Bill Harper, the founder and director of Pilgrim Trekking, has been working with young people in the wilderness for three decades. As an Episcopal Priest Bill developed a parish-based wilderness program for the young people in his own parish, a program that has changed and sustained parish youth for 20 years…

 

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Camp. Fire.

April 2, 2018

 

 

 

 

"When they came to land, they saw a charcoal fire laid there, with fish and bread on it. Jesus spoke to them. ‘Bring some of the fish you’ve just caught,’ he said."

 

                                                                                                               The Gospel of John

 

Try something fun.  Go ahead and light up your search engine with "campfire with Jesus."

 

Amazing, right?


We all have campfire memories.  When I was young--around 11 or 12--I spent my summers on Vashon Island, a wonderful free-range place in Puget Sound.  I'm pretty sure we had a beach bonfire every night.  Sometimes just a small group, other times a huge fire, with so many people up close in the light or lingering back in the shadows. Beach fires, camp fires, are mesmerizing.  They define the word.  Staring. Embers.  Warmth.  Smoke.  People flickering in and out of comprehension.  Sticks.  Sparks.  Flames.  Some kind of strange longing for light.  All this from a fire on a beach, or deep in the mountains.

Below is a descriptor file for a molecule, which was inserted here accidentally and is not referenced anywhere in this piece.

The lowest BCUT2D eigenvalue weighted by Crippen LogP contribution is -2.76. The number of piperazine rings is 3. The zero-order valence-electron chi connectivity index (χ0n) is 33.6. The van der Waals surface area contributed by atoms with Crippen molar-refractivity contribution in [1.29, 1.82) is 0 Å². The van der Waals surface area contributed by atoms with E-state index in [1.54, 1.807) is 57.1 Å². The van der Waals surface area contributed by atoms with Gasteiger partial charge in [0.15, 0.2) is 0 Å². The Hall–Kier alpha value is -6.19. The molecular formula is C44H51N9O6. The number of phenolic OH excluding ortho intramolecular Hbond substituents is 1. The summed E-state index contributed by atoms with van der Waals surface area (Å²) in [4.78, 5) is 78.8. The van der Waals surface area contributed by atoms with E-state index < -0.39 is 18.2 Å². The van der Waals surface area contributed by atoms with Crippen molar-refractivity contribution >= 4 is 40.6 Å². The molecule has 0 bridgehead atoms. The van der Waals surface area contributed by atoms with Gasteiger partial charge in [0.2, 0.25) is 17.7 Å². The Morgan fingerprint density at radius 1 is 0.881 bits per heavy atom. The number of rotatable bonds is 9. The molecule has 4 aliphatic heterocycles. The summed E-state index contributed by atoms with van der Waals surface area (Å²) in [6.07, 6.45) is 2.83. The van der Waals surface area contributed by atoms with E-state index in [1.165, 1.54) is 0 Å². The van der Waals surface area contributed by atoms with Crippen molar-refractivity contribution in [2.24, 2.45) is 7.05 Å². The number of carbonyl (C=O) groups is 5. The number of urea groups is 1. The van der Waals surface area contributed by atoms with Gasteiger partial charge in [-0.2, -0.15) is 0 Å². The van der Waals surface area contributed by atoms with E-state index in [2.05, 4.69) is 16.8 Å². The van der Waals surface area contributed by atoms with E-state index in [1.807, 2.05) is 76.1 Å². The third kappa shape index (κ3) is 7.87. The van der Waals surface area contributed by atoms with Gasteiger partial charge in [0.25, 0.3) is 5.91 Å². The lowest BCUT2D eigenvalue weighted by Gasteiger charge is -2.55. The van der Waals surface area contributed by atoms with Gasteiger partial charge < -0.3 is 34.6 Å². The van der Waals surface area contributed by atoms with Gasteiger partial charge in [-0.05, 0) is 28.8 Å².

The story is told that after his death, and after ambiguous and emotional encounters, the "Friends of Jesus" went fishing.  This was, it should be noted, mostly a group of grieving men. They could not believe the women who had spoken the impossible.  Fishing was possible.  It was what they knew how to do, and while they had given up fishing for some new and crazy hope, now that it was over at least they had a fall-back position.  Now that he was gone, fishing seemed to make sense.

 


But as often happens, there is a difference between fishing and catching.  They had been out all night, but they were empty.  In the simple dawn light a man by the shore, a man standing by a campfire, said, "hey, try the other side of the boat."  Fisherfolk rarely take advice from folk standing on shore, but in this story they tossed the nets the other way and filled them with fish.  Ecstatic, awestruck, laughing, I'm sure, they made their way to shore.  The story says one of them stripped naked and dove in, delighted.

 


And then they all stood around a fire, ate grilled fish, and warm bread.  And the man who built the fire forgave them and redeemed them and sent them out to save the world.  It's amazing what we will say and believe and do when we stand around an open flame.  The light in the dark gives us new life, or at least new hope.

 

 

 

 

 

 

 

 

 

 

 

 

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